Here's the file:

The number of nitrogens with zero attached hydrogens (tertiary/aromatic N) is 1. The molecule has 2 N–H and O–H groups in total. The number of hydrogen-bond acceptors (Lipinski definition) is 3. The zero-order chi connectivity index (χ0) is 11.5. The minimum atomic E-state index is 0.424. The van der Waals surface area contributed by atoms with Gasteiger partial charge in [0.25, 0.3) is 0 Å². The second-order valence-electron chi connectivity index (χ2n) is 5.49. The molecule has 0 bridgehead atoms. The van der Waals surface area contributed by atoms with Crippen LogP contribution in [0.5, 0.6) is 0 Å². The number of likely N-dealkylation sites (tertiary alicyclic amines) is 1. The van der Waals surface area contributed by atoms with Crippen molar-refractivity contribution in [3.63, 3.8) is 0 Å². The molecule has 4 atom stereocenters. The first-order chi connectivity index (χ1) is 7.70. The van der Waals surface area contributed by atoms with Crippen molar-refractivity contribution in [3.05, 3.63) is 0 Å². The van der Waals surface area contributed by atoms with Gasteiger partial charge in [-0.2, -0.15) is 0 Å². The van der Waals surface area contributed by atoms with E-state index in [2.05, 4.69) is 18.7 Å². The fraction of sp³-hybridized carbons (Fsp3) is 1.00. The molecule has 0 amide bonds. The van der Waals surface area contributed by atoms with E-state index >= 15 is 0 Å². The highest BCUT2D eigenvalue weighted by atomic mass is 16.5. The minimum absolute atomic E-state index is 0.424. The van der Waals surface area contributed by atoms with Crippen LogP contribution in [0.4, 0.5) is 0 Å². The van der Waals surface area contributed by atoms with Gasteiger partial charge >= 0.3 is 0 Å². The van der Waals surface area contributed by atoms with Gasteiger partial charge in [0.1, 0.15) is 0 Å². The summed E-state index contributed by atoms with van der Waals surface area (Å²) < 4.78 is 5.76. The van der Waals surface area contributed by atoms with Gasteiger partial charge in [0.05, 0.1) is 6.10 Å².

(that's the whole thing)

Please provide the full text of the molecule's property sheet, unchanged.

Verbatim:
The number of nitrogens with zero attached hydrogens (tertiary/aromatic N) is 1. The molecule has 2 N–H and O–H groups in total. The number of hydrogen-bond acceptors (Lipinski definition) is 3. The zero-order chi connectivity index (χ0) is 11.5. The minimum atomic E-state index is 0.424. The van der Waals surface area contributed by atoms with Gasteiger partial charge in [0.25, 0.3) is 0 Å². The second-order valence-electron chi connectivity index (χ2n) is 5.49. The molecule has 0 bridgehead atoms. The van der Waals surface area contributed by atoms with Crippen LogP contribution in [0.5, 0.6) is 0 Å². The number of likely N-dealkylation sites (tertiary alicyclic amines) is 1. The van der Waals surface area contributed by atoms with Crippen molar-refractivity contribution in [3.63, 3.8) is 0 Å². The molecule has 4 atom stereocenters. The first-order chi connectivity index (χ1) is 7.70. The van der Waals surface area contributed by atoms with Crippen molar-refractivity contribution in [3.05, 3.63) is 0 Å². The van der Waals surface area contributed by atoms with Gasteiger partial charge in [-0.2, -0.15) is 0 Å². The van der Waals surface area contributed by atoms with E-state index in [2.05, 4.69) is 18.7 Å². The fraction of sp³-hybridized carbons (Fsp3) is 1.00. The molecule has 0 amide bonds. The van der Waals surface area contributed by atoms with E-state index >= 15 is 0 Å². The highest BCUT2D eigenvalue weighted by atomic mass is 16.5. The minimum absolute atomic E-state index is 0.424. The van der Waals surface area contributed by atoms with Crippen LogP contribution in [0.4, 0.5) is 0 Å². The van der Waals surface area contributed by atoms with Gasteiger partial charge >= 0.3 is 0 Å². The van der Waals surface area contributed by atoms with Gasteiger partial charge in [0.1, 0.15) is 0 Å². The summed E-state index contributed by atoms with van der Waals surface area (Å²) < 4.78 is 5.76. The van der Waals surface area contributed by atoms with Gasteiger partial charge in [0.05, 0.1) is 6.10 Å².